Hello, I've been trying to learn from the handmade hero archives. It seems to have gotten pretty deep pretty fast by say the 10th to the 26th episode. Honestly, it's going over my head a bit. Do things get clearer as it goes?
I have some c++ and c experience and a tad of windows programming but honestly, a lot of knowledge is dropping throughout the videos very quickly(like a ton of bricks).
Yes and no. It gets easier the more you do it, the more experience you get. Just like a test for school or playing piano, you need to practice. If you just watch Casey do it once, you will forget how to do it quite quickly. For example, I never really learned how he did fonts. I did watch the episodes, but I couldn't implement it myself from memory. I did watch the OpenGL stuff quite a bit, I could probably make a quick screen with a rotating textured cube from memory in an hour / a couple of hours or so.
i think you get better as you go and that makes it easier, but there is a ton of knowledge to absorb, and it can be mentally draining, kind of like learning a new voice language. i watched till about 230 pretty rigoursly, taking notes, & coding along. i think the more seperate experiments you do the better you get, and sometimes having a go at doing things different to casey and seeing how you could approach things differently. pretty much develop your own style as you go. also think in terms of return on investment, you can sink a lot of time into watching episodes, so watch as long as you’re getting enough out of them. as you get better, this might be skipping to different sections or combing the episode annotations.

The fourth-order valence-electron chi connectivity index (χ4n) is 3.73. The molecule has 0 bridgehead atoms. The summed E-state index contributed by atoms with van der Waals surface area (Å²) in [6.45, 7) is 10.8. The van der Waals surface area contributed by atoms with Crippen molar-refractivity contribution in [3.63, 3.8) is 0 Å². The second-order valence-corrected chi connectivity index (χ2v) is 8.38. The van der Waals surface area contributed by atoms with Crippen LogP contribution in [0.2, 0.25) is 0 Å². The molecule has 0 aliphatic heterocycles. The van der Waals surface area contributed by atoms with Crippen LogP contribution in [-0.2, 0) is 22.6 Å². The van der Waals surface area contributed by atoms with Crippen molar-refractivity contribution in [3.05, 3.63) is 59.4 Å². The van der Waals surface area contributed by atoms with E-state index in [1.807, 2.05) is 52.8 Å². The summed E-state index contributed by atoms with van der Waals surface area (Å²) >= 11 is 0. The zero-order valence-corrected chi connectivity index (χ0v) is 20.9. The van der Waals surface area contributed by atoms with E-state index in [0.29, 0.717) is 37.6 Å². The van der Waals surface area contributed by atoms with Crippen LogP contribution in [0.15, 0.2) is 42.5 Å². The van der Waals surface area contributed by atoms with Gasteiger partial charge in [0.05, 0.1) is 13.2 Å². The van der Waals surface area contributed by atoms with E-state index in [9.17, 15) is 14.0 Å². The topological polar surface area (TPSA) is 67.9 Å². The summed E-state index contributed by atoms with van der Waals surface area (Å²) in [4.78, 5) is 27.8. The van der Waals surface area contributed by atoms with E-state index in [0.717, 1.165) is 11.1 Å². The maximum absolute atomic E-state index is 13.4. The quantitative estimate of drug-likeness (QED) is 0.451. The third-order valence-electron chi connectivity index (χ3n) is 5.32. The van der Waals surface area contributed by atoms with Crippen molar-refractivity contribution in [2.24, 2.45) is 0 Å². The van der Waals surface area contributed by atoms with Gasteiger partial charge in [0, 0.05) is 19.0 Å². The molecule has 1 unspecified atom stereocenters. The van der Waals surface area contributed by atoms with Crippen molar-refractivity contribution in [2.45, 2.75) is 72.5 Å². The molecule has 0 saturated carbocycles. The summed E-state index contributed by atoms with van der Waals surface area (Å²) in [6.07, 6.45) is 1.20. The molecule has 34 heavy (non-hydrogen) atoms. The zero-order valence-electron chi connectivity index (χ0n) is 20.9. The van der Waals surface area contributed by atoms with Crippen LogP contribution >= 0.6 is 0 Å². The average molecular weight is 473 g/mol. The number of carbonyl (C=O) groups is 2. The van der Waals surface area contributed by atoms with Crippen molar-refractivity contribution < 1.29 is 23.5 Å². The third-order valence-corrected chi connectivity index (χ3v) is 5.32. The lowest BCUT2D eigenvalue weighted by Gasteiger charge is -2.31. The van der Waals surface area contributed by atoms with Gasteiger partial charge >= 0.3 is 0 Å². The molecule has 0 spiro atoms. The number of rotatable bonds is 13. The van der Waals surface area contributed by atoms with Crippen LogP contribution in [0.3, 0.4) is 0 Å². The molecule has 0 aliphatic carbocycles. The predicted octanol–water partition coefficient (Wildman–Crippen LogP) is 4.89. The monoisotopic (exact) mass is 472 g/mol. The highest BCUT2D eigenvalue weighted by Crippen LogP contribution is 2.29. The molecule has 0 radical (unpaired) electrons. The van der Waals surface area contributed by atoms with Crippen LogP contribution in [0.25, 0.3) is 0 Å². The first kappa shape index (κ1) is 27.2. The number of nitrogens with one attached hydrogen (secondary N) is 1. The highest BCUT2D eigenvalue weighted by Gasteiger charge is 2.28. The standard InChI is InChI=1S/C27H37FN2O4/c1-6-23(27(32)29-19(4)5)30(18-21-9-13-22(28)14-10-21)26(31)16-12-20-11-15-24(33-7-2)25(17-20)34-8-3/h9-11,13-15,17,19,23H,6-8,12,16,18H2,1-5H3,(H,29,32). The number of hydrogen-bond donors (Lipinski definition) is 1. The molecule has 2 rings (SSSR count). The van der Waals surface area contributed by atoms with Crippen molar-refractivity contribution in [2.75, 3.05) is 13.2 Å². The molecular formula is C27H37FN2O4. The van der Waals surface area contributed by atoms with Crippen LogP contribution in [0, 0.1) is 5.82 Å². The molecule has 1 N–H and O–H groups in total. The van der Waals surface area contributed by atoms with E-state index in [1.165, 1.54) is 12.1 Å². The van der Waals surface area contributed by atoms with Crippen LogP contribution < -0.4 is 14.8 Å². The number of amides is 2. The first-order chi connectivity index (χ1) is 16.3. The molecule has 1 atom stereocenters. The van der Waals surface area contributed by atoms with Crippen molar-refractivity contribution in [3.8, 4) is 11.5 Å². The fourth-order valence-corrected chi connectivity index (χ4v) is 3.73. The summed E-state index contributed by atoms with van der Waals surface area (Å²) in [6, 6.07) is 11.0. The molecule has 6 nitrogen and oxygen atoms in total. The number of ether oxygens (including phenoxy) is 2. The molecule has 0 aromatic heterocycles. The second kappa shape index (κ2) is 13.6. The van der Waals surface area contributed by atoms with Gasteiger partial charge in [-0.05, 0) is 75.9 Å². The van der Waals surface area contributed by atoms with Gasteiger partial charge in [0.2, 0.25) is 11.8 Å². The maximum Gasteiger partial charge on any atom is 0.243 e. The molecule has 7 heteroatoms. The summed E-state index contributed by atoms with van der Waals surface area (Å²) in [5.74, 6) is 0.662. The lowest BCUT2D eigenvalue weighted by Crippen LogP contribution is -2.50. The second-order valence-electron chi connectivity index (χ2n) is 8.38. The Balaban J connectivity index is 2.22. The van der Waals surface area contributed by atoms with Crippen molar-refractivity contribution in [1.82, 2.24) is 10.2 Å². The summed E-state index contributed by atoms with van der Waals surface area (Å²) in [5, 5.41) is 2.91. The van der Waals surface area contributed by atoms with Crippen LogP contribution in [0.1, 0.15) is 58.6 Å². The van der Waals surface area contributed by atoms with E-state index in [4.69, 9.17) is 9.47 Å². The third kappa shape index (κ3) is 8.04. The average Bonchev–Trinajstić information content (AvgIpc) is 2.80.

I agree with Oliver's sentiment concerning doing your own project(s). I myself am coding my own fighting game and even though there are plenty of differences between mine and Casey's game I will still search around the videos for certain topics that overlap (rendering, animation, platform independent architecture, etc.). So I don't watch every video from start to finish but find the sections I find most relevant to me and really try and understand that section well before attempting to implement anything.
I had an even harder time right around episode seven because I am working on a Mac, and I'm too cheap to go and purchase a P.C. just to follow the series.
hahaha, I built my own Mac platform layer from scratch with a few scant resources to help along the way.
But honestly, I have to say it was much more of a learning experience to go that route, since the actual show served more as a guide than the literal steps I have to take. Forcing myself to reckon with the problems without any handholding has been way more educational than the series itself.
I can tell you this. I noticed a huge acceleration once I hit episode 26. The platform layer is a difficult but necessary part of setting up the project, and you will encounter a ton of concepts you don't understand, right out of the gate.
There's also this totally foreign thing called "procedural programming" that you'll have to learn, which basically isn't taught anymore. It's a complete mindset shift from the typical OOP thing you'll get in school. lol once you learn the procedural style, OOP just seems like this really confusing mess of indirection, so expect to become more opinionated.
I would say just charge through it and eventually the ideas will feel more like second nature. Do it gradually as you have time.
For reference, it took me half a year to get through the platform layer stuff. But once I did, the rest has seemed relatively breezy since.